Quality control and analysis of foods and beverages cover the ability to assess sensory attributes, nutritional components, and chemical compositions of ingredients, contaminants, and more. UV-Visible spectroscopy is often used to obtain quick, inexpensive, easy-to-use analysis, especially for beverages, thin liquids, and oils, as well as sticky and thick liquids, like honey. One quality attribute of honey that can be of concern to consumers is color.
The World Health Organization adopted standards for honey (last amended in 2022) which note that “Honey sold as such shall not have added to it any food ingredient, nor shall any other additions be made other than honey. Honey shall not have any objectionable matter, flavour, aroma, or taint absorbed from foreign matter during its processing and storage.”
In addition, the US Department of Agriculture (USDA) grades the quality of extracted honey, and has designated color standards ranging from Water White to Extra White, White, Extra Light Amber, Light Amber, Amber, and Dark Amber. (You can find the table of color designations and the Pfund color grader scale on page 5 of the United States Standards for Grades of Extracted Honey.)
The Importance of Color
The color of honey is closely linked to its botanical origin and is a very important parameter to measure. It indicates its floral source (the flower from which the bees gather nectar to make honey), the mineral content, and can provide information about storage conditions.
The color of five different honey samples was determined by measuring their absorption using a UV-Vis spectrophotometer. From these measurements, the honey samples were further categorized by color based on where they fell on the Pfund scale.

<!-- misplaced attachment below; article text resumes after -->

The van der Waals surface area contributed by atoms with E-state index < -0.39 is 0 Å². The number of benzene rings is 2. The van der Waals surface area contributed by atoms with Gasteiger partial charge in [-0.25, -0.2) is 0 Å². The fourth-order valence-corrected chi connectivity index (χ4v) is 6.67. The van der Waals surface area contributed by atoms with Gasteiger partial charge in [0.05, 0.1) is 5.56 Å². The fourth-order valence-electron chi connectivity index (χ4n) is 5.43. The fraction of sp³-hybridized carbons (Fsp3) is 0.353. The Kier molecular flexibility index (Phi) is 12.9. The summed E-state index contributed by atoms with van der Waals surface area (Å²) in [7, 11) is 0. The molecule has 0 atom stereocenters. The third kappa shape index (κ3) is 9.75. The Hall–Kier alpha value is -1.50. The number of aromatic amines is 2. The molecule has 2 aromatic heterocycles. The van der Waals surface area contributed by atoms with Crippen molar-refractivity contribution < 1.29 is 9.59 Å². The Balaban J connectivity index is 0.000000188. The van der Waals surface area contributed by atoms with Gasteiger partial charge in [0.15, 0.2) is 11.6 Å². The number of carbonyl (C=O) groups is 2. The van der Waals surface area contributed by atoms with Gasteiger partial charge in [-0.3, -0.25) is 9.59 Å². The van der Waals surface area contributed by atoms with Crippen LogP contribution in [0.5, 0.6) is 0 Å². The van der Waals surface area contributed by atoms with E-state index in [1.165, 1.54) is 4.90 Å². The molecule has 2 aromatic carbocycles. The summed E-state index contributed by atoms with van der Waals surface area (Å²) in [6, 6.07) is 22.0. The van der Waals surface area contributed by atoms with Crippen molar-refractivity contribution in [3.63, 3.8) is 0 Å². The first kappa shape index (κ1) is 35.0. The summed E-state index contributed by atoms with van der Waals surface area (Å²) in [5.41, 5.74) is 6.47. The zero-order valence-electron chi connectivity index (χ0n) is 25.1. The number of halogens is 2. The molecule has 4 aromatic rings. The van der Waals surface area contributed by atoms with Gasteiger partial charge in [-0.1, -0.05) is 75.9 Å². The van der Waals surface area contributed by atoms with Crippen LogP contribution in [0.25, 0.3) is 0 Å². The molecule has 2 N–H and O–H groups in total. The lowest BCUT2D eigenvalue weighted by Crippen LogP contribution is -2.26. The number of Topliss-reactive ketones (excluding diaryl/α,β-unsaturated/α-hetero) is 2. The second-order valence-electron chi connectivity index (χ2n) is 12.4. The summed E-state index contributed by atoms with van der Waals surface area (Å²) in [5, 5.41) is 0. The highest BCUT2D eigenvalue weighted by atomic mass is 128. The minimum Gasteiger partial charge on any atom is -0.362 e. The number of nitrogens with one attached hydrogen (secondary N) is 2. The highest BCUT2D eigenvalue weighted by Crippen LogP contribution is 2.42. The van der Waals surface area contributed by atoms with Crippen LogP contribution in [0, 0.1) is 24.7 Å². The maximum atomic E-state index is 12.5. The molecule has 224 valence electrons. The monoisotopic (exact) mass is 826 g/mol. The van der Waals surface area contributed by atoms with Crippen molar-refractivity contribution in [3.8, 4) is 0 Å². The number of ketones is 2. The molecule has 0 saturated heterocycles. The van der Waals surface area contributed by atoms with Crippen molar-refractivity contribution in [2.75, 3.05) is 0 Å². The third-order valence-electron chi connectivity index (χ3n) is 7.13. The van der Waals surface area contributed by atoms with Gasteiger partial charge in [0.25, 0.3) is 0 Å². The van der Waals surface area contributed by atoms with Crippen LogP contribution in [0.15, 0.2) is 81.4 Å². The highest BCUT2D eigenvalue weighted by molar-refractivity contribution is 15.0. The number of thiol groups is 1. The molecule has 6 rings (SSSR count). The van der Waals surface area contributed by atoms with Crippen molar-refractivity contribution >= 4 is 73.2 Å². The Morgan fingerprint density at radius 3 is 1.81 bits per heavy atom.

The samples were transferred directly into 1.0 cm cuvettes, with care taken to not introduce bubbles into the samples. Deionized water was used as a blank. The honey color can be determined in the Pfund scale by measuring the absorbance at 560 nm and multiplying by a factor of 3.15. Based on these measurement, the purchased honey samples represented a range of colors from White to Light Amber. See Table 2.
Through these simple and quick measurements, the color of honey samples can be easily analyzed. By its nature, this information can tells us a great deal about the honey source, its mineral content, and can indicate if an unwanted byproduct was formed during storage.
UV-Vis Spectrophotometer Principles
UV-Visible spectroscopy is a well-established analytical technique used in the food and beverage industry for testing in the quality control stages. UV-Visible spectroscopy measures the absorption or reflectance of light in the ultraviolet and /or visible region of the spectrum.
In the most basic terms, spectrophotometers enable photometric comparisons of relative light intensities across the ultraviolet and visible spectrums. Directing a controlled, constant intensity light source (halogen, deuterium, xenon) across the spectrum or at a specific wavelength through a sample easily can confirm known or calculate unknown characteristics of the sample. The incident light (I0) can be redirected backward as reflection, suffer an energy loss as absorption, and pass through transparent or translucent samples as transmission. (Read more about UV-Vis spectrophotometers.)
The power of UV-Vis spectroscopy is that it quantitatively analyzes light absorbing chemical species and excels at measuring chemical composition, assessing physical and sensory parameters, and ensuring authenticity. Analytical chemistry has relied heavily on this technique and has had widespread use among scientists working on food and beverage development from concept to research & development and through commercialization.
For more details, watch the webinar: UV-Vis Spectroscopy Techniques in Food and Beverage Analysis.
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